Gary Johnson wrote:I think we should be amazed he lived as long as he did considering the life he led. Most of his drinking buddies left us in their fifties.
And although he appeared in a lot of turkey's, he himself was never the embarrassment of the project. And that's saying something -- Remember, he was in the cast of SUPERGIRL (1984).
Off the top of my head, I can always enjoy him in NIGHT OF THE GENERALS (67), LORD JIM (65), BECKET (64) -- He's crazier in that than the more touted RULING CLASS (72) -- THE STUNTMAN (79) (which brought him back from purgatory....or where ever actors go when Hollywood believes you are washed up....) and of course, the obscenely perfect MY FAVORITE YEAR (82)....
"I'm not an actor. I'm a movie star!!"
We should be amazed that we had him for as long as we did when we nearly lost him to stomach cancer in the mid 1970’s, (his last film could have indeed been Otto Preminger’s horrible ROSEBUD (1975)) and that he continued on for so long with a large amount of his digestive system removed and looking like the carcass the cat dragged out after Thanksgiving for so many decades. But I wager O’Toole was a tough old bugger, and he continued on amazingly on his own terms (I think he only stayed off the booze in toto through the 80’s) still giving off amazing performances even in the paycheck-picker-uppers he was forced as so many aging but brilliant Brit Actors are to do as their careers go on.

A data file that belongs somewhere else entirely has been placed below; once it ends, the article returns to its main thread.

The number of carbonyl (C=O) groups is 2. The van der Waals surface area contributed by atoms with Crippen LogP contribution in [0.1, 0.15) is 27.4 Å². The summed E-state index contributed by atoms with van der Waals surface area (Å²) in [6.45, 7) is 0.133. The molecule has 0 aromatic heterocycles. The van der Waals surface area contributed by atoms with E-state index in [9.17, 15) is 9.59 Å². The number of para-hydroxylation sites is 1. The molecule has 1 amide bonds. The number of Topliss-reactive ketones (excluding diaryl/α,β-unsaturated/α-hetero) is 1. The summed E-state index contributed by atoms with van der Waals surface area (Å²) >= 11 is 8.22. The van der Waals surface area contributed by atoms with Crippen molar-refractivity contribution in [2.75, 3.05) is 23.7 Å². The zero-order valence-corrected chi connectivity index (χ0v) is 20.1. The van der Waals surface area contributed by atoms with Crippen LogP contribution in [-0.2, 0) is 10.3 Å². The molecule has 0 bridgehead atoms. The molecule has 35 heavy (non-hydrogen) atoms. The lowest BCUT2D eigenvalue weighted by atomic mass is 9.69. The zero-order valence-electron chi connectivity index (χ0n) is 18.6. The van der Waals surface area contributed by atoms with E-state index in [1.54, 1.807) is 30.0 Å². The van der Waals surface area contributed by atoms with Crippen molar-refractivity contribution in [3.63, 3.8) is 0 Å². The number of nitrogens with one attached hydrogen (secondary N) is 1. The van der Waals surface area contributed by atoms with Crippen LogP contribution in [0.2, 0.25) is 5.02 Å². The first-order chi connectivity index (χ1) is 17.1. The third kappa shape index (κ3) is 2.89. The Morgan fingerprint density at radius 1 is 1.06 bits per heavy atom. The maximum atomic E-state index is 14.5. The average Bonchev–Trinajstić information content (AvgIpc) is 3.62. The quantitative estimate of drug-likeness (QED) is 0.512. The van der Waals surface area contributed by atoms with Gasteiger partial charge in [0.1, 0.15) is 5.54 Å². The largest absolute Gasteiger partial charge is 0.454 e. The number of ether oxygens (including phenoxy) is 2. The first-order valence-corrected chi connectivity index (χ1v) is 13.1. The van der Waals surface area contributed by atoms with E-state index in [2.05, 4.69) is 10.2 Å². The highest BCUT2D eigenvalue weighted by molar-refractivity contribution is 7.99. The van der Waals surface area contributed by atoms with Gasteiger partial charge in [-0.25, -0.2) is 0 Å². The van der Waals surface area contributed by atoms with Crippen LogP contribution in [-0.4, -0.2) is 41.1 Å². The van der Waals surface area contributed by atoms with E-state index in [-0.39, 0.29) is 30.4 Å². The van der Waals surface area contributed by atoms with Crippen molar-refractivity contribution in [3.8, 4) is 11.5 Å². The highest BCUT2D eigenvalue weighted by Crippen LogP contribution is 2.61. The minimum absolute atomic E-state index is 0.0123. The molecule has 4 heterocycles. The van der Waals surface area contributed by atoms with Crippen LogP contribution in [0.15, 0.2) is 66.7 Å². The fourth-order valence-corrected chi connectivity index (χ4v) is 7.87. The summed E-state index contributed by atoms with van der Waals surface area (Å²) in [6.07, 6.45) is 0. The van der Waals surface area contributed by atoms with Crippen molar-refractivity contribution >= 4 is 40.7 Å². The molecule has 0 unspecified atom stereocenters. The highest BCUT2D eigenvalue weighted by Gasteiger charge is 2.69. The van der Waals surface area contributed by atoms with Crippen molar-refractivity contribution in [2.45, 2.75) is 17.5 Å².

So many great films and TV Movies apart from the ones mentioned: MURPHYS WAR (1971), ROGUE MALE (1977), ZULU DAWN (1979), HIGH SPIRITS (1988, cut to ribbons in it’s released form, but O’Toole is delightful in it), a wild Brit TV version of UNCLE SILAS (1989, released here as DARK ANGEL), and, one of my favorites, the 1995 BBC version of P.G. Wodehouse’s HEAVY WEATHER (1995), with O’Toole playing classic British Upper-Class Twit as Clarence, the Pig-obsessed Earl of Emsworth. His last great part had to be the 2006 VENUS, but he still soldiered on being riveting in whatever he did, regardless of the quality of the surrounding production.
His was just one of these last remaining bits of quality from the 20th Century that drifted over into the 21st, now irreplaceable, rare, and getting rarer all the time. He will be missed.
RICHARD M ROBERTS